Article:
Fluid was the enemy of our house.
Always on guard my mother studied her
ankles & hands all the time. Any swelling
set off alarms. Everything in our house
bolted to wet silence. Our family
could be capsized should the fluid
breach her heart. More than once
it did. Surrounded her heart
with gold liquid. Attacked her
heart with its rising flood.
I hated the smell & arrogance
of it. The way it misshaped
my mother’s lovely muscles.
I never understood how
the body made so much of it.
She would pull fluid off her body.
Worried for the kidney
she had received from a murdered child.
Worried that the fluid would pull her
under the hull of her own organs.
Liters & milliliters placed us
on the brink. For years after she died
I lived along a gold, slow edge
of Maybe or Maybe Not. I kept asking:
Could I have ever saved her sinking vessel?
I only mean that some days I was certain
there was nothing left after she died
that could fill the hollows in me. I wanted to know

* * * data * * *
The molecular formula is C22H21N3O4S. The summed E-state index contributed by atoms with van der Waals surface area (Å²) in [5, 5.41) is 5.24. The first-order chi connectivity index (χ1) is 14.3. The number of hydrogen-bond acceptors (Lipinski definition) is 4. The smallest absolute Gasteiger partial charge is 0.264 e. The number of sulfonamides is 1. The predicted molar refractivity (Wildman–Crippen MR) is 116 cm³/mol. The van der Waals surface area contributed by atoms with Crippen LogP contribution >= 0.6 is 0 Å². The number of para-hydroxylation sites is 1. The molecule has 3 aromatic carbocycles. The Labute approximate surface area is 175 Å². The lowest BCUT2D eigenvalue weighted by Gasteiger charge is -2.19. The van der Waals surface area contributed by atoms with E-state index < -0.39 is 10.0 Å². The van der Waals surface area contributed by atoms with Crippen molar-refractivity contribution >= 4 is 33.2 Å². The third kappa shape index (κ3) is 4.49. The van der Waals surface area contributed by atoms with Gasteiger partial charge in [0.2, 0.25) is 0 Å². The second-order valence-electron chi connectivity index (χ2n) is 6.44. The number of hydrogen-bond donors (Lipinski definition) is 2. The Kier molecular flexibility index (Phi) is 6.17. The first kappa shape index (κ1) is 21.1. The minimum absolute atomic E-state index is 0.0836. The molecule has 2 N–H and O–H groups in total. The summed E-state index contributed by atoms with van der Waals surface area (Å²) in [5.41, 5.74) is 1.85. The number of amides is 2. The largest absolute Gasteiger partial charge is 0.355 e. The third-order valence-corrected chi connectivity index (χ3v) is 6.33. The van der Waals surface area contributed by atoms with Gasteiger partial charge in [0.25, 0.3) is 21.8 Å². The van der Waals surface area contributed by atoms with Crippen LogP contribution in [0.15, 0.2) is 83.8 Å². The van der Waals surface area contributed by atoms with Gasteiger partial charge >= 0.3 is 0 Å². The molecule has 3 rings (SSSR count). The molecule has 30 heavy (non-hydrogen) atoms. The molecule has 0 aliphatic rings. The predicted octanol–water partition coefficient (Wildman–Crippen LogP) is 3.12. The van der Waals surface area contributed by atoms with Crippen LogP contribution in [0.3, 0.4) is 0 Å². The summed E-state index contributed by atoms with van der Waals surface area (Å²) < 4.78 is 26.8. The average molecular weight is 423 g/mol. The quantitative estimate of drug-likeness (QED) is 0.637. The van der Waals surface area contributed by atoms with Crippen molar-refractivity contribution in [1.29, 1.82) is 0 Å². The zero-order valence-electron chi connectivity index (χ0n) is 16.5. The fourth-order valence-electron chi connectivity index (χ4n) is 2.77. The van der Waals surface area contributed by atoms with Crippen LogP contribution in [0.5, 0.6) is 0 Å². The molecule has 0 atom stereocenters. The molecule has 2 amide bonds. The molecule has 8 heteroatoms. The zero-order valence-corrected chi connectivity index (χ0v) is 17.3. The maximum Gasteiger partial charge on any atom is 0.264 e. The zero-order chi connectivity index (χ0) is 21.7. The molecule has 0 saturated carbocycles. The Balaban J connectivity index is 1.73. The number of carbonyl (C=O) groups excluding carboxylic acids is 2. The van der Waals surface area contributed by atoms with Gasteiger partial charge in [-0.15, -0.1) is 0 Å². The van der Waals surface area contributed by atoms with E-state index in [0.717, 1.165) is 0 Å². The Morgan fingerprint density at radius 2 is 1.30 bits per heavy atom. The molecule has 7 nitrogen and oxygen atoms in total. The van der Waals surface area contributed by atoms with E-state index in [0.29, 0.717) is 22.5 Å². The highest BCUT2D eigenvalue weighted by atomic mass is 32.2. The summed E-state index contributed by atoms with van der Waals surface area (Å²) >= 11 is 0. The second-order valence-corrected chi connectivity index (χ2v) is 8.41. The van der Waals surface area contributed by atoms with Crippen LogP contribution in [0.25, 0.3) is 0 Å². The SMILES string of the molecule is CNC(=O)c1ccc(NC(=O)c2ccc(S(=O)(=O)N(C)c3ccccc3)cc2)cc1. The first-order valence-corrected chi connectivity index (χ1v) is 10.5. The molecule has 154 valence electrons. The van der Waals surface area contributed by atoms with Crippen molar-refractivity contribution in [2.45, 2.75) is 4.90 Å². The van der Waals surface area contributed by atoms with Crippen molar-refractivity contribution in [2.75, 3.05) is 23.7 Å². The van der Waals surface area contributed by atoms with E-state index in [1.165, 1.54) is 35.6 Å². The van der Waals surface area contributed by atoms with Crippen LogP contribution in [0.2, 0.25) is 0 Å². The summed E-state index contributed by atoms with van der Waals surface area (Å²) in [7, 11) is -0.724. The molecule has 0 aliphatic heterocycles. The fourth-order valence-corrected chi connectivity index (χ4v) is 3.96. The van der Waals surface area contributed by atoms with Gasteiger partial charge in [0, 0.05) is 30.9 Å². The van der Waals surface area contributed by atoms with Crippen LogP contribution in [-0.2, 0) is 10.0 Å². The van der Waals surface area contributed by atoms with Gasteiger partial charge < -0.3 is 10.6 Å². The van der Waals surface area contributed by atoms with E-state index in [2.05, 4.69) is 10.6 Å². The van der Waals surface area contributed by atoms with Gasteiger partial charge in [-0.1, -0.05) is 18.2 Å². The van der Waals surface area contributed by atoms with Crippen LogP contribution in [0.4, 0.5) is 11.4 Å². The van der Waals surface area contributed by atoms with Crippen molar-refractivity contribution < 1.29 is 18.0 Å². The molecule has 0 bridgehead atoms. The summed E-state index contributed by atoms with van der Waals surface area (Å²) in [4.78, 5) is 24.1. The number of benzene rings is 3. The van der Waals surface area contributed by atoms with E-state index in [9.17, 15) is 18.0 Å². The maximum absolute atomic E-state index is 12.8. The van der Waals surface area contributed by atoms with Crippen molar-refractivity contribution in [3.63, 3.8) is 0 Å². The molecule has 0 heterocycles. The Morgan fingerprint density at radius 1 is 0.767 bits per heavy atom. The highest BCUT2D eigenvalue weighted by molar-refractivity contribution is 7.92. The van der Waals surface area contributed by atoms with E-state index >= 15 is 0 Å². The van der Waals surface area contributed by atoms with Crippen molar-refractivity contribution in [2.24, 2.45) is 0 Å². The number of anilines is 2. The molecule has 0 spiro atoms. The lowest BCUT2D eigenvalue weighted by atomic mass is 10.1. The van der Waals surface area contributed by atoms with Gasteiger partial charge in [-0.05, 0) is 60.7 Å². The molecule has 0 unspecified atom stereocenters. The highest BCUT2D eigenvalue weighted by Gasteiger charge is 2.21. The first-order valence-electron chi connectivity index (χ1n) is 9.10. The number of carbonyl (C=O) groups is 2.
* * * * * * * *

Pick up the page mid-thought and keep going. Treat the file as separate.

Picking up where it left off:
how I could drown my Ishmael
of memory. Pull my life out of my mother’s
mute grave. Nothing to surround my heart,
which turned & kicked like something
orphaned in its cradle. I got so sick in January
my doctors ordered multiple blood transfusions.
My blood was going bad, giving up its own air.
Yet I refused. I had given so much of
my blood to my mother’s absence
I could barely stand to give myself
the anchor of blood that might pull me
above the waves, above those lost years I drifted
like an empty bottle upon the tide.
Rachel Eliza Griffiths is an artist who lives in New York. Her recent collection of poetry is Lighting the Shadow.